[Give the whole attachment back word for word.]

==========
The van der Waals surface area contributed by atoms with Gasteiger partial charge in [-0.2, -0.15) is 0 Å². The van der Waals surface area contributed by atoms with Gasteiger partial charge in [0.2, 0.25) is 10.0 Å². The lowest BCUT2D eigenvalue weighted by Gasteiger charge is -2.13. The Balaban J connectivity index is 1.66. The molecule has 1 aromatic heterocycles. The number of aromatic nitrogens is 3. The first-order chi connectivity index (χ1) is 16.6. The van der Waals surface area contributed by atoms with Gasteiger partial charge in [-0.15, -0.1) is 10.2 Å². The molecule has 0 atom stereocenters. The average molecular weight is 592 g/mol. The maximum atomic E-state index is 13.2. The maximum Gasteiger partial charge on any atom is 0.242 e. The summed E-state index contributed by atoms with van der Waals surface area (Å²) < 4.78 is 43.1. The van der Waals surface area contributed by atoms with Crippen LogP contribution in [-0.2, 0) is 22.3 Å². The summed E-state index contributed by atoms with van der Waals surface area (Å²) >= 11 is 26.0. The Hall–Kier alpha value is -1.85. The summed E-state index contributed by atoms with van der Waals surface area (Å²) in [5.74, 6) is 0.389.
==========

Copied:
The van der Waals surface area contributed by atoms with Gasteiger partial charge in [-0.2, -0.15) is 0 Å². The van der Waals surface area contributed by atoms with Gasteiger partial charge in [0.2, 0.25) is 10.0 Å². The lowest BCUT2D eigenvalue weighted by Gasteiger charge is -2.13. The Balaban J connectivity index is 1.66. The molecule has 1 aromatic heterocycles. The number of aromatic nitrogens is 3. The first-order chi connectivity index (χ1) is 16.6. The van der Waals surface area contributed by atoms with Gasteiger partial charge in [-0.15, -0.1) is 10.2 Å². The molecule has 0 atom stereocenters. The average molecular weight is 592 g/mol. The maximum atomic E-state index is 13.2. The maximum Gasteiger partial charge on any atom is 0.242 e. The summed E-state index contributed by atoms with van der Waals surface area (Å²) < 4.78 is 43.1. The van der Waals surface area contributed by atoms with Crippen LogP contribution in [-0.2, 0) is 22.3 Å². The summed E-state index contributed by atoms with van der Waals surface area (Å²) >= 11 is 26.0. The Hall–Kier alpha value is -1.85. The summed E-state index contributed by atoms with van der Waals surface area (Å²) in [5.74, 6) is 0.389.